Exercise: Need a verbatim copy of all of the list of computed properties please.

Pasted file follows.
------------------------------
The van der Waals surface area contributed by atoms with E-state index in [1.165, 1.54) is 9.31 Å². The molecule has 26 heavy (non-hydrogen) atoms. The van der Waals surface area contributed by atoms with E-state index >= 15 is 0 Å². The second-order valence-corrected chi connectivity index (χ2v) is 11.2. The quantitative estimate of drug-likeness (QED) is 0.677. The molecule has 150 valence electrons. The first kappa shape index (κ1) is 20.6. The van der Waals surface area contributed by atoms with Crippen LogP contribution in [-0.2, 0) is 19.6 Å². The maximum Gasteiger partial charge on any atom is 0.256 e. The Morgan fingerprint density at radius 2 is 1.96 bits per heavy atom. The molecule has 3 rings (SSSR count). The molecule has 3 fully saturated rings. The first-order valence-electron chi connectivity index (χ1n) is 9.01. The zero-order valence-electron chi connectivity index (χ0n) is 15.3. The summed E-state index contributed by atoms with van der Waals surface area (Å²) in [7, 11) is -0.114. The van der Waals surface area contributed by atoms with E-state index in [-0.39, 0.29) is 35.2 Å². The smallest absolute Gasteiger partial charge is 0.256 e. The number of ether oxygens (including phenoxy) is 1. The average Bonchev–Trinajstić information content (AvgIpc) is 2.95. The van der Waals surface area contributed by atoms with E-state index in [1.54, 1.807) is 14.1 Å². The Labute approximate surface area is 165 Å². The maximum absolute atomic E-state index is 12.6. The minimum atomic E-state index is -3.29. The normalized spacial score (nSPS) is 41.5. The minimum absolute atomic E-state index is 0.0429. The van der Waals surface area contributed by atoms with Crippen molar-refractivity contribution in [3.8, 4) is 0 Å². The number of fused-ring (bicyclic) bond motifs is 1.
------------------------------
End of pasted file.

The van der Waals surface area contributed by atoms with E-state index in [1.165, 1.54) is 9.31 Å². The molecule has 26 heavy (non-hydrogen) atoms. The van der Waals surface area contributed by atoms with E-state index >= 15 is 0 Å². The second-order valence-corrected chi connectivity index (χ2v) is 11.2. The quantitative estimate of drug-likeness (QED) is 0.677. The molecule has 150 valence electrons. The first kappa shape index (κ1) is 20.6. The van der Waals surface area contributed by atoms with Crippen LogP contribution in [-0.2, 0) is 19.6 Å². The maximum Gasteiger partial charge on any atom is 0.256 e. The Morgan fingerprint density at radius 2 is 1.96 bits per heavy atom. The molecule has 3 rings (SSSR count). The molecule has 3 fully saturated rings. The first-order valence-electron chi connectivity index (χ1n) is 9.01. The zero-order valence-electron chi connectivity index (χ0n) is 15.3. The summed E-state index contributed by atoms with van der Waals surface area (Å²) in [7, 11) is -0.114. The van der Waals surface area contributed by atoms with E-state index in [-0.39, 0.29) is 35.2 Å². The smallest absolute Gasteiger partial charge is 0.256 e. The number of ether oxygens (including phenoxy) is 1. The average Bonchev–Trinajstić information content (AvgIpc) is 2.95. The van der Waals surface area contributed by atoms with E-state index in [1.54, 1.807) is 14.1 Å². The Labute approximate surface area is 165 Å². The maximum absolute atomic E-state index is 12.6. The minimum atomic E-state index is -3.29. The normalized spacial score (nSPS) is 41.5. The minimum absolute atomic E-state index is 0.0429. The van der Waals surface area contributed by atoms with Crippen molar-refractivity contribution in [3.8, 4) is 0 Å². The number of fused-ring (bicyclic) bond motifs is 1.